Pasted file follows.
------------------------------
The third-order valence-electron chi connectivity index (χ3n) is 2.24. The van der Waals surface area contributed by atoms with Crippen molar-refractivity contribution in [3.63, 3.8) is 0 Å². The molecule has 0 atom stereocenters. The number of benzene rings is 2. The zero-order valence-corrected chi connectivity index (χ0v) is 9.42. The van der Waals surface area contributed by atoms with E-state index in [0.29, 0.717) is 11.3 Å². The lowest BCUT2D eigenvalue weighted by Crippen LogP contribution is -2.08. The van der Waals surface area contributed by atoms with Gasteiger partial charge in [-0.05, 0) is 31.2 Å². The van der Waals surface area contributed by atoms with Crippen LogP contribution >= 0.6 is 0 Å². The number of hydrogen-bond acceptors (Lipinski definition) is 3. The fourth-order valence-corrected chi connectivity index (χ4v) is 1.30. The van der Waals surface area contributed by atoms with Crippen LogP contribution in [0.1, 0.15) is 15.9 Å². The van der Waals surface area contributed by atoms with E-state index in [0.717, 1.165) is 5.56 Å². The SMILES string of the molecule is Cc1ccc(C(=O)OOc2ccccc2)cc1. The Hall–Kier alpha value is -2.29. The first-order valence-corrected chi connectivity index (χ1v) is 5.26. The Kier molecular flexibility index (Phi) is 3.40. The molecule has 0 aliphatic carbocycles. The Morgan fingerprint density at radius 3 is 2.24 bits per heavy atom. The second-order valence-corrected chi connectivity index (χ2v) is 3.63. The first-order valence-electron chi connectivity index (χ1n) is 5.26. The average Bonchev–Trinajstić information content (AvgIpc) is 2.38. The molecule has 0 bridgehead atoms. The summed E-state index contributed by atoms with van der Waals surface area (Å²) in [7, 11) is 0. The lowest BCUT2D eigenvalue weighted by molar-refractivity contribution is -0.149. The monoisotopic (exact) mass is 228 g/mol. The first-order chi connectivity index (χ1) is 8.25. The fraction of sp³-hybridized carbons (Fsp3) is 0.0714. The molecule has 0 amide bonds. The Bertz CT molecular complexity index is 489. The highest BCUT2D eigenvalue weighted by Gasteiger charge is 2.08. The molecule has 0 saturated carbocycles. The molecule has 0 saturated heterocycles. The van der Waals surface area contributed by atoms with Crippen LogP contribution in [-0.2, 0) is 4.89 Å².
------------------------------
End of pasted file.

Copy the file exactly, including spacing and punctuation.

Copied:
The third-order valence-electron chi connectivity index (χ3n) is 2.24. The van der Waals surface area contributed by atoms with Crippen molar-refractivity contribution in [3.63, 3.8) is 0 Å². The molecule has 0 atom stereocenters. The number of benzene rings is 2. The zero-order valence-corrected chi connectivity index (χ0v) is 9.42. The van der Waals surface area contributed by atoms with E-state index in [0.29, 0.717) is 11.3 Å². The lowest BCUT2D eigenvalue weighted by Crippen LogP contribution is -2.08. The van der Waals surface area contributed by atoms with Gasteiger partial charge in [-0.05, 0) is 31.2 Å². The van der Waals surface area contributed by atoms with Crippen LogP contribution >= 0.6 is 0 Å². The number of hydrogen-bond acceptors (Lipinski definition) is 3. The fourth-order valence-corrected chi connectivity index (χ4v) is 1.30. The van der Waals surface area contributed by atoms with Crippen LogP contribution in [0.1, 0.15) is 15.9 Å². The van der Waals surface area contributed by atoms with E-state index in [0.717, 1.165) is 5.56 Å². The SMILES string of the molecule is Cc1ccc(C(=O)OOc2ccccc2)cc1. The Hall–Kier alpha value is -2.29. The first-order valence-corrected chi connectivity index (χ1v) is 5.26. The Kier molecular flexibility index (Phi) is 3.40. The molecule has 0 aliphatic carbocycles. The Morgan fingerprint density at radius 3 is 2.24 bits per heavy atom. The second-order valence-corrected chi connectivity index (χ2v) is 3.63. The first-order valence-electron chi connectivity index (χ1n) is 5.26. The average Bonchev–Trinajstić information content (AvgIpc) is 2.38. The molecule has 0 bridgehead atoms. The summed E-state index contributed by atoms with van der Waals surface area (Å²) in [7, 11) is 0. The lowest BCUT2D eigenvalue weighted by molar-refractivity contribution is -0.149. The monoisotopic (exact) mass is 228 g/mol. The first-order chi connectivity index (χ1) is 8.25. The fraction of sp³-hybridized carbons (Fsp3) is 0.0714. The molecule has 0 amide bonds. The Bertz CT molecular complexity index is 489. The highest BCUT2D eigenvalue weighted by Gasteiger charge is 2.08. The molecule has 0 saturated carbocycles. The molecule has 0 saturated heterocycles. The van der Waals surface area contributed by atoms with Crippen LogP contribution in [-0.2, 0) is 4.89 Å².